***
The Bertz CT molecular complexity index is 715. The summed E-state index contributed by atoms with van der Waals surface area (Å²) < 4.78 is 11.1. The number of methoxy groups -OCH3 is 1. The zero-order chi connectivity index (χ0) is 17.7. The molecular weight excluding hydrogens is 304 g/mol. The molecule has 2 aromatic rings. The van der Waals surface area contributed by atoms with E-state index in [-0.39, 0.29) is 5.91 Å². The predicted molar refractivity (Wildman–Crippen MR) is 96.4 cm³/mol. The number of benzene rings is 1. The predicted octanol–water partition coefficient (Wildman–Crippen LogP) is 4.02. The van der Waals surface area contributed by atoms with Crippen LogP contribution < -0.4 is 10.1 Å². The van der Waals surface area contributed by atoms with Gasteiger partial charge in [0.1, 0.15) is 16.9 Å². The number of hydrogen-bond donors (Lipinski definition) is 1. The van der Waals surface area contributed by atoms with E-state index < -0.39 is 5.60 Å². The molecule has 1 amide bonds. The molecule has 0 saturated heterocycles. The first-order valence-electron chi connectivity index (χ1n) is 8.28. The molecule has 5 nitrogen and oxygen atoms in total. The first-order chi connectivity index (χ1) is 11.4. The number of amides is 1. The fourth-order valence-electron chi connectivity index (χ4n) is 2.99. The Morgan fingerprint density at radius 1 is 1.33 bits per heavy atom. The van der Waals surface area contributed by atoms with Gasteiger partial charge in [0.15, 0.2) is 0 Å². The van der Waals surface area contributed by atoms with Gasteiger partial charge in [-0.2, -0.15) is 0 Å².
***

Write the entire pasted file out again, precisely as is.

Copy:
The Bertz CT molecular complexity index is 715. The summed E-state index contributed by atoms with van der Waals surface area (Å²) < 4.78 is 11.1. The number of methoxy groups -OCH3 is 1. The zero-order chi connectivity index (χ0) is 17.7. The molecular weight excluding hydrogens is 304 g/mol. The molecule has 2 aromatic rings. The van der Waals surface area contributed by atoms with E-state index in [-0.39, 0.29) is 5.91 Å². The predicted molar refractivity (Wildman–Crippen MR) is 96.4 cm³/mol. The number of benzene rings is 1. The predicted octanol–water partition coefficient (Wildman–Crippen LogP) is 4.02. The van der Waals surface area contributed by atoms with Crippen LogP contribution < -0.4 is 10.1 Å². The van der Waals surface area contributed by atoms with Gasteiger partial charge in [0.1, 0.15) is 16.9 Å². The number of hydrogen-bond donors (Lipinski definition) is 1. The van der Waals surface area contributed by atoms with E-state index < -0.39 is 5.60 Å². The molecule has 1 amide bonds. The molecule has 0 saturated heterocycles. The first-order valence-electron chi connectivity index (χ1n) is 8.28. The molecule has 5 nitrogen and oxygen atoms in total. The first-order chi connectivity index (χ1) is 11.4. The number of amides is 1. The fourth-order valence-electron chi connectivity index (χ4n) is 2.99. The Morgan fingerprint density at radius 1 is 1.33 bits per heavy atom. The van der Waals surface area contributed by atoms with Gasteiger partial charge in [0.15, 0.2) is 0 Å². The van der Waals surface area contributed by atoms with Gasteiger partial charge in [-0.2, -0.15) is 0 Å².